The drivers weren't arrested because entering a nuclear power plant with a half a million dollars isn't a crime. The Department of "Homeland Security" wasn't interested either. So the drivers went about their business, with the official explanation incident as "drug related."
But the name of the owner of the trailer has now been published
It seems that the registered owner of the trailer is also a military man.
Security guards, who were searching the rig and flatbed the two men were driving into the plant, found a duffel bag containing $504,230, which state police later said they believe is related to drug trafficking.
According to Texas driving records, the rig and flatbed trailer were registered to Glenn E. Marsh, 37, also of Houston. No one answered the phone at Marsh's home Saturday, and Kingsby and Lewis could not be reached Saturday.
The Nuclear Regulatory Commission said Thursday it considered the matter closed on its end and was satisfied that security guards had done their job properly and that there was no security breach at the plant.
On Friday, a spokeswoman for the federal Department of Homeland Security said the agency had been notified of the incident, which was not being viewed as a security threat. The department said it would not be involved in the investigation.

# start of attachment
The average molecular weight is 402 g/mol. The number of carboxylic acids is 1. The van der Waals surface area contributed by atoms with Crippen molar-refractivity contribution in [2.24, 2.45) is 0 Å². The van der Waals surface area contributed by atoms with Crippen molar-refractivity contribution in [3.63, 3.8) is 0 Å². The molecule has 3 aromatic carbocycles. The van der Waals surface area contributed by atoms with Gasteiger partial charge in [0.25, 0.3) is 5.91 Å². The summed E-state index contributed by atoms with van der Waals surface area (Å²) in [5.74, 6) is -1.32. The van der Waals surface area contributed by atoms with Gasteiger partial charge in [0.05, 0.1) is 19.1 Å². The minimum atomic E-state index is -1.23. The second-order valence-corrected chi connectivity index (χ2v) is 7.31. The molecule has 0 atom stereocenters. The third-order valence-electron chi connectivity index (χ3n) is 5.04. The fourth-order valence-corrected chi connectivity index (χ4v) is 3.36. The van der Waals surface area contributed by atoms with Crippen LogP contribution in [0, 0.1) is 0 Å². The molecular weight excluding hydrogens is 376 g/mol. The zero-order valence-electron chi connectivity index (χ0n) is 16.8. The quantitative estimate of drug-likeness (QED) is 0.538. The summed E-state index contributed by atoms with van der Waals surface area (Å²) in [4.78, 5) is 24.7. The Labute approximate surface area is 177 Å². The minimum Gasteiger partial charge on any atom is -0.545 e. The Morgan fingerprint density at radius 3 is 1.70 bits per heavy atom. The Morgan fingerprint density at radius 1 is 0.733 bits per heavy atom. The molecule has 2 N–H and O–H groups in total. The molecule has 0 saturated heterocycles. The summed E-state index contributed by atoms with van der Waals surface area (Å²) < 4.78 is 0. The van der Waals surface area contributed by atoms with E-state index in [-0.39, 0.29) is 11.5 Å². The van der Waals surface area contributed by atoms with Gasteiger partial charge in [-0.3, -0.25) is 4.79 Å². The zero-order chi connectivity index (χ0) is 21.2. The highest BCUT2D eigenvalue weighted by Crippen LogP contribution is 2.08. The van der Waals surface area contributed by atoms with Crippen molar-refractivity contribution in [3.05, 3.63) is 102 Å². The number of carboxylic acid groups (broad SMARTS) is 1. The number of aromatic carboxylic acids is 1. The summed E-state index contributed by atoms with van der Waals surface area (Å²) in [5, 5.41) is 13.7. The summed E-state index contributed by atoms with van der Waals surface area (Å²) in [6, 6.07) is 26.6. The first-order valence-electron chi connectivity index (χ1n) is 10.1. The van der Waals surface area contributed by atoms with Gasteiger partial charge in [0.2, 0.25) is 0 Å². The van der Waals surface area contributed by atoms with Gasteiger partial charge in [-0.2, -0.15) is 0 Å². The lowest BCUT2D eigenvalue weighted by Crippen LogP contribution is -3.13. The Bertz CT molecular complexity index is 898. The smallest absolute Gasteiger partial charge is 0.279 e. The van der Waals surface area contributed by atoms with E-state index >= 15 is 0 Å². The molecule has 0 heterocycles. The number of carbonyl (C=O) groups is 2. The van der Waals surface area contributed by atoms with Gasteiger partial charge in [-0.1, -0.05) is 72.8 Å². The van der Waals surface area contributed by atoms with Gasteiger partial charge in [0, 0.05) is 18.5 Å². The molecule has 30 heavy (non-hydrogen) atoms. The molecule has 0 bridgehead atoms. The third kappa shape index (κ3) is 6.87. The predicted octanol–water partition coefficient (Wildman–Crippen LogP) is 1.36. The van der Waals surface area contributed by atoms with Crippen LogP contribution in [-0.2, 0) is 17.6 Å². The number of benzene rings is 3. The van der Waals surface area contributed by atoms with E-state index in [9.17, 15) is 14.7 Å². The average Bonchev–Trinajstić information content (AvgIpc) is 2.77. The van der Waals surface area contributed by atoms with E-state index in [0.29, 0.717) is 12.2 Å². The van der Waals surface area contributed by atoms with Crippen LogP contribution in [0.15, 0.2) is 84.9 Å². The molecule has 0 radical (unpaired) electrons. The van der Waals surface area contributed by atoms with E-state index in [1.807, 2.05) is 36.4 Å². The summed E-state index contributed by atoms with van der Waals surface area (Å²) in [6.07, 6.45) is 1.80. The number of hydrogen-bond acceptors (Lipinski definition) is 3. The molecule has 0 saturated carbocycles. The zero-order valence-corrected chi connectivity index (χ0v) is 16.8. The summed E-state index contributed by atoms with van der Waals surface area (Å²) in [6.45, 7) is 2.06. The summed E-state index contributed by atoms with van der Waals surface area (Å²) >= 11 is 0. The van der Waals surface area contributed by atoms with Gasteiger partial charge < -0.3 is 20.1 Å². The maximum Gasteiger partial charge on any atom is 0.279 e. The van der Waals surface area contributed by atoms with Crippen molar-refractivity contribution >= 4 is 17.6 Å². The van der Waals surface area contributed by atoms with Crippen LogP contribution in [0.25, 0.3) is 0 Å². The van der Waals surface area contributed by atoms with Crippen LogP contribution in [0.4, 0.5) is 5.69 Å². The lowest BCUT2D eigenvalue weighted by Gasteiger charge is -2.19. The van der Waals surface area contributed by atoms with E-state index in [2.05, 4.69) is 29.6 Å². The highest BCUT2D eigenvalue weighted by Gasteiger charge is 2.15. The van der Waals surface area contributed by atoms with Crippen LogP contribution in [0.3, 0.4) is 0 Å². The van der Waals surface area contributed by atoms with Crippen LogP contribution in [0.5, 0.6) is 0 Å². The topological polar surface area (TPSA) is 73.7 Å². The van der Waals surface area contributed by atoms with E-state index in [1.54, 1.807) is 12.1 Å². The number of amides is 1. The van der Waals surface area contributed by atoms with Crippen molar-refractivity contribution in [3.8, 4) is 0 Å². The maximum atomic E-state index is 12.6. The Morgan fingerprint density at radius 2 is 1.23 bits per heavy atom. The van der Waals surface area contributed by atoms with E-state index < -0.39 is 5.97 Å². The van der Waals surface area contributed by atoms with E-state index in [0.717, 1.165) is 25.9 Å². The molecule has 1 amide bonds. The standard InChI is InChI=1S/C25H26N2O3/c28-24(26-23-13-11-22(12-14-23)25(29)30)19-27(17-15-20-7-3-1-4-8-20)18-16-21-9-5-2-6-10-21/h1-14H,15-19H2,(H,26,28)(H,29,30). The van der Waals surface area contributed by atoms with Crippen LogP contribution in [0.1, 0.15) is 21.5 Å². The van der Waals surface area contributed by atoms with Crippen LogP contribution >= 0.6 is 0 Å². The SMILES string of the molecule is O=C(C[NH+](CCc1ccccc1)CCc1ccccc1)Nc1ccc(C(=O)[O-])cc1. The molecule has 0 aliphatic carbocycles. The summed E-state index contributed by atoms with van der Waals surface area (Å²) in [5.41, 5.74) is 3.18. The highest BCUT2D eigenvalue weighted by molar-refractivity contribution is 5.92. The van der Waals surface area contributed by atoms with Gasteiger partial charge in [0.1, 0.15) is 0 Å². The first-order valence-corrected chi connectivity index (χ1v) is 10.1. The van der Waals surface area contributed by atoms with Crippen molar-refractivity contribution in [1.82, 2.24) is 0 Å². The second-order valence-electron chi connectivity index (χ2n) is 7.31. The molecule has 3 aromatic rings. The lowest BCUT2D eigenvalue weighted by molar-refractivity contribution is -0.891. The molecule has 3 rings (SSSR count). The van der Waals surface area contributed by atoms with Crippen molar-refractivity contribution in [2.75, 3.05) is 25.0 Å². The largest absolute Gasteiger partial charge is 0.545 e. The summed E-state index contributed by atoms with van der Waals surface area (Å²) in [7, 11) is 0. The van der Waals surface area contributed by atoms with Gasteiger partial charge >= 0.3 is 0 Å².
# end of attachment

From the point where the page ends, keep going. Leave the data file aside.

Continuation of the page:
Lt. Glenn E. Marsh, who was stationed in Bosnia, now lives near Ft. Hood (I can't link this without revealing personal information, but if you're interested Google his name). The pdf link that verified his position in Bosnia stopped working as I was preparing this diary, which was strange, but the Google cache still has it.
There has been recent suspicious damage recently at a nuclear facility in the US.
FBI probes nuclear reactor hole
The FBI says it "has a few leads"
A Florida energy company has called in the FBI and offered a $100,000 reward to try and find out who drilled a hole in one of its nuclear power stations.
It had been drilled - inadvertently or deliberately - into a cooling system pipe for one of its nuclear reactors.
It is now investigating the damage, along with the Nuclear Regulatory Commission.
A Florida Power spokeswoman said that the company thought the hole was produced intentionally, but didn't know if it was a case of human error or a deliberate act of sabotage.
The reactor had been shut down for routine maintenance, but many of the contractors hired to work on the plant have since left the site and might not know about the problem.
It is just so strange that there is no federal interest in why a former(?)military man, who lives near Ft. Hood, and who happens to own a truck which attempted to enter a nuclear plant with half a million dollars cash. And that the reported owner of the cash hasn't bothered to pick it up. It's darn close to impossible to believe that this is worthy of immediate dismissal.